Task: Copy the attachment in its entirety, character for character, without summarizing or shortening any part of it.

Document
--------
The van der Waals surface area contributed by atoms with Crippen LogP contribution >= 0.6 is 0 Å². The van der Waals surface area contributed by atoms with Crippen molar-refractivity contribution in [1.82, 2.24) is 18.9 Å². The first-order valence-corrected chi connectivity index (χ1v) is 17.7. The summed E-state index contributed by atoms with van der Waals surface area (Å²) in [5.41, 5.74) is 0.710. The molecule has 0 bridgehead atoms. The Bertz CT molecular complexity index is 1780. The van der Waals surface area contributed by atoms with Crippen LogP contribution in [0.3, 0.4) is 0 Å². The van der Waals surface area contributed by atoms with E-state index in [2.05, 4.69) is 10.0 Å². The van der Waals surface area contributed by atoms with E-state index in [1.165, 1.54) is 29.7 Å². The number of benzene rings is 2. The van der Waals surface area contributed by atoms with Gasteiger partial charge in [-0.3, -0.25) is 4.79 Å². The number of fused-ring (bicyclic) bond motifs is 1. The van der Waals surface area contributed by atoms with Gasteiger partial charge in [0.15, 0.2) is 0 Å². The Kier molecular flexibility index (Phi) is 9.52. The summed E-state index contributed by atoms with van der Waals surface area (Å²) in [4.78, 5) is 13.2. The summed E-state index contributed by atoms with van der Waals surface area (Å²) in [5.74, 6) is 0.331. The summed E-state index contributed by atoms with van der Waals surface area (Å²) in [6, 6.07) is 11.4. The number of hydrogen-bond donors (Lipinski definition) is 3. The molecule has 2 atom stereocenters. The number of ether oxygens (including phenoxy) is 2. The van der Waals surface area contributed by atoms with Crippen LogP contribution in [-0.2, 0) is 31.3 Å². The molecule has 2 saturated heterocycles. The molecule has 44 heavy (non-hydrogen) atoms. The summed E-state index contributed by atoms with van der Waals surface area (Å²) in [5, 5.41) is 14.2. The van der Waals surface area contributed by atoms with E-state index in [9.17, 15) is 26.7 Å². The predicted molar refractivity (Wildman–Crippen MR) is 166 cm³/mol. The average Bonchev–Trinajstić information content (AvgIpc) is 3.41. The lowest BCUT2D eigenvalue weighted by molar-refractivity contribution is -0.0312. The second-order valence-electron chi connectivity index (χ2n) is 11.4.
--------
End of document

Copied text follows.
The van der Waals surface area contributed by atoms with Crippen LogP contribution >= 0.6 is 0 Å². The van der Waals surface area contributed by atoms with Crippen molar-refractivity contribution in [1.82, 2.24) is 18.9 Å². The first-order valence-corrected chi connectivity index (χ1v) is 17.7. The summed E-state index contributed by atoms with van der Waals surface area (Å²) in [5.41, 5.74) is 0.710. The molecule has 0 bridgehead atoms. The Bertz CT molecular complexity index is 1780. The van der Waals surface area contributed by atoms with Crippen LogP contribution in [0.3, 0.4) is 0 Å². The van der Waals surface area contributed by atoms with E-state index in [2.05, 4.69) is 10.0 Å². The van der Waals surface area contributed by atoms with E-state index in [1.165, 1.54) is 29.7 Å². The number of benzene rings is 2. The van der Waals surface area contributed by atoms with Gasteiger partial charge in [-0.3, -0.25) is 4.79 Å². The number of fused-ring (bicyclic) bond motifs is 1. The van der Waals surface area contributed by atoms with Gasteiger partial charge in [0.15, 0.2) is 0 Å². The Kier molecular flexibility index (Phi) is 9.52. The summed E-state index contributed by atoms with van der Waals surface area (Å²) in [4.78, 5) is 13.2. The summed E-state index contributed by atoms with van der Waals surface area (Å²) in [5.74, 6) is 0.331. The summed E-state index contributed by atoms with van der Waals surface area (Å²) in [6, 6.07) is 11.4. The number of hydrogen-bond donors (Lipinski definition) is 3. The molecule has 2 atom stereocenters. The number of ether oxygens (including phenoxy) is 2. The van der Waals surface area contributed by atoms with Crippen LogP contribution in [-0.2, 0) is 31.3 Å². The molecule has 2 saturated heterocycles. The molecule has 44 heavy (non-hydrogen) atoms. The summed E-state index contributed by atoms with van der Waals surface area (Å²) in [5, 5.41) is 14.2. The van der Waals surface area contributed by atoms with E-state index in [9.17, 15) is 26.7 Å². The predicted molar refractivity (Wildman–Crippen MR) is 166 cm³/mol. The average Bonchev–Trinajstić information content (AvgIpc) is 3.41. The lowest BCUT2D eigenvalue weighted by molar-refractivity contribution is -0.0312. The second-order valence-electron chi connectivity index (χ2n) is 11.4.